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Spot IGBT degradation through power cycling

Posted: 17 Sep 2015 ?? ?Print Version ?Bookmark and Share

Keywords:Dissipated heat? IGBT? 3D? power cycler? thermal interface material?

Because of the short heating time, the maximum temperature elevation of the substrate-base plate joint was 71C, but the die-attach temperature increased by more than 100C. This result indicated that the most vulnerable point of the structure was the die-attach material.

The periodically measured thermal transients allowed us to generate structure functions corresponding to various number of applied power cycles. Figure 11 shows the effect of the generated power cycles on the structure functions corresponding to every 5,000th cycle. After the first capacitive step, the flat region corresponded to the die-attach material. The structure was stable until 17,000 cycles; however, after that point, the degradation of the die-attach material was obvious, and its resistance increased continuously until the device failed.

Figure 11: Structure functions of sample 0 corresponding to control measurements at various time points show different failure points.

As shown in figure 12, we divided the thermal resistance of the die-attach layer that was read by the initial junction-to-ambient resistance of the system and plotted it as a function of power cycles. This calculation confirms that the degradation of this layer started soon after 15,000 cycles. The heat-flow path changed so dramatically because of the significant change in the die-attach material that it was impossible to investigate the latter structural elements. However, degradation in the latter sections could be reasonably expected as well, but they would be negligible compared to the problem with the die-attach material.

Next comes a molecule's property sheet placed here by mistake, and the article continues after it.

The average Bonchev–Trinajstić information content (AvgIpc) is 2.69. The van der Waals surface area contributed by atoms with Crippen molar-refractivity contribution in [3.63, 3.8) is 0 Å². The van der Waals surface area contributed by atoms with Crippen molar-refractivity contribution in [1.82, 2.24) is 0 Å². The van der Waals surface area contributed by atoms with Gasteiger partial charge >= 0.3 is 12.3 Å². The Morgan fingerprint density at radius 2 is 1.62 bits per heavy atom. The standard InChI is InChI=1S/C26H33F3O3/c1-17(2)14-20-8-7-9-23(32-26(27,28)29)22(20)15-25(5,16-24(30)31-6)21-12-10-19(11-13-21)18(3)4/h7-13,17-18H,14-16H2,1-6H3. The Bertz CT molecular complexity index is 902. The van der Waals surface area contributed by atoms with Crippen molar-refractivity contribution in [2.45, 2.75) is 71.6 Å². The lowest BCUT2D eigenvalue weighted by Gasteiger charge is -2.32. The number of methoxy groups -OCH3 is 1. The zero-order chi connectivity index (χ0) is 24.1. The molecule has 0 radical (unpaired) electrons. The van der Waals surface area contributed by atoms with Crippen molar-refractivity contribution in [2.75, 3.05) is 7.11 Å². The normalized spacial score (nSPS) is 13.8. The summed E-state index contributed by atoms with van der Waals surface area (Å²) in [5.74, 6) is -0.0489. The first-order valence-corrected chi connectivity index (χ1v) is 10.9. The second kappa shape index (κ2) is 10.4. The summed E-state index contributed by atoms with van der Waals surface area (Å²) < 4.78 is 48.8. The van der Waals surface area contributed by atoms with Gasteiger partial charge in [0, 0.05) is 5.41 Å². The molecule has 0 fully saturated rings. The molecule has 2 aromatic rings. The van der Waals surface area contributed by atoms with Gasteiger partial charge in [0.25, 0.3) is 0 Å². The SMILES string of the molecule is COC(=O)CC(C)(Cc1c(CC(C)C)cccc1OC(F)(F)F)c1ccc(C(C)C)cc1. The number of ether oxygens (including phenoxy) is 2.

Figure 12: Thermal resistance of the die-attach layer relative to the junction to ambient thermal resistance in the initial state show the point of failure.

After approximately 20,000 cycles, the effect of the die- attach degradation was significant, and in about 10,000 cycles, the total junction-to-ambient thermal resistance of the sample doubled as a result of the cycling. After 30,000 cycles, we were unable to determine the exact thermal resistance of the die-attach layer because of the changes in the heat spreading path.

Acknowledgment
This work was partially supported by the 288801 SMARTPOWER integrated project of the Framework 7 Program of the EU. This information was originally presented at the Electronics Packaging Technology Conference.

About the author
Andras Vass-Varnai obtained his MSc degree in electrical engineering in 2007 at the Budapest University of Technology and Economics. He started his professional career at the MicReD group of Mentor Graphics as an application engineer. Andras managed technically the EU-funded Nanopack FP7 project on behalf of Mentor Graphics, resulting in the development of DynTIM, the Mentor Graphics thermal interface material (TIM) measurement solution. Currently, he works as a product manager responsible for the Mentor Graphics thermal transient testing hardware solutions, including the T3Ster product. His main topics of interest include thermal management of electric systems, advanced applications of thermal transient testing, characterisation of TIM materials, and reliability testing of high power semiconductor devices


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